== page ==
Nexstar Media Group CEO Perry Sook said he could see his company owning a broadcast network in the future.
“I wouldn’t be surprised if we owned a broadcast network and maybe other cable networks that we layer on top of our local content foundation,” Sook said when asked on a podcast to envision what Nexstar would look like in 2032.
Nexstar has reportedly been in discussions to acquire a majority stake in The CW. The CW is now a joint venture of Paramount and Warner Bros. Discovery, and Nexstar is one of its largest affiliate groups.
The giant station group acquired cable network WGN America when it bought Tribune Media. Nexstar has rebranded WGN America into NewsNation, gradually turning it into a cable news channel.
Sook said Nexstar will maintain the mission it now has as an owner of TV stations.
“I think our core business focusing on local markets and producing relevant, contextual, interesting, factual content and helping local businesses grow will remain unchanged,” he said. “At our core, we are a local service business.”
The businesses it is looking to buy will be “complimentary content acquisition to what we have today.” He expects that digital will account for a much bigger share of the company’s revenue than its current 6% or 7%.
Mostly Sook said he’s focused on the opportunity he sees in the switchover to ATSC 3.0, the new NextGen TV broadcast technology, and said he would like other broadcast execs to make it more of a priority.
Sook said that by 2032 ATSC 3.0 will represent a revenue stream that will be equal or greater than the revenue it currently gets from retransmission and distribution. Nexstar has pointed to studies that show incremental revenue from ATSC 3.0 services reaching as much as $15 billion by 2030.
“I think that’s the next big, and perhaps the final, remaining huge value creation lever for the industry that does exist today in our business as we know it,” he said.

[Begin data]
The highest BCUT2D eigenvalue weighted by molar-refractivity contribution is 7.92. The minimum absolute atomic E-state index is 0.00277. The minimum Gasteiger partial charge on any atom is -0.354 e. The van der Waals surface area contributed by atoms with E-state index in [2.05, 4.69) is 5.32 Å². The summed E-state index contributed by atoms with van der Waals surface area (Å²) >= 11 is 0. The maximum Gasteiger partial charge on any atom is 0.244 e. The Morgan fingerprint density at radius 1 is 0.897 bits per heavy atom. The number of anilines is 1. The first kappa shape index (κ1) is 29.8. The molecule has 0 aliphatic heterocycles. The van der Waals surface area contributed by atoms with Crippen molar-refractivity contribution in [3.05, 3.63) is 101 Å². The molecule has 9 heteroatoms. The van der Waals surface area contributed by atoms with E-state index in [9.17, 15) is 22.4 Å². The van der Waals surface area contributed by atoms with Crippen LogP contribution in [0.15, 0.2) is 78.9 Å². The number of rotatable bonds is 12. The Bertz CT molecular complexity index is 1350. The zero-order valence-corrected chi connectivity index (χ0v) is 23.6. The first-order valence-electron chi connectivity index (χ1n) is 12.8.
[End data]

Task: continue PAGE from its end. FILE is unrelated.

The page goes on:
In addition to being able to transmit more digital broadcast channels, Nexstar is looking at the NextGen TV signal as being able to enhance GPS and other location and navigation systems.
“It allows us as broadcasters with this signal that is basically omnidirctional to become the wireless connector of the internet of things,” he said.
Sook said these businesses can’t really get started until enough spectrum is converted from the current ATSC 1.0 spec to ATSC 3.0 and he would like for other broadcasters to get on the stick.
“The pace of change here is not satisfactory to me,” Sook said. “If this is as big a valuation opportunity as we envision it to be, why aren’t other folks in my CEO seat spending all day, every day, talking about how to get to the point of monetization?” ■
Jon has been business editor of Broadcasting+Cable since 2010. He focuses on revenue-generating activities, including advertising and distribution, as well as executive intrigue and merger and acquisition activity. Just about any story is fair game, if a dollar sign can make its way into the article. Before B+C, Jon covered the industry for TVWeek, Cable World, Electronic Media, Advertising Age and The New York Post. A native New Yorker, Jon is hiding in plain sight in the suburbs of Chicago.
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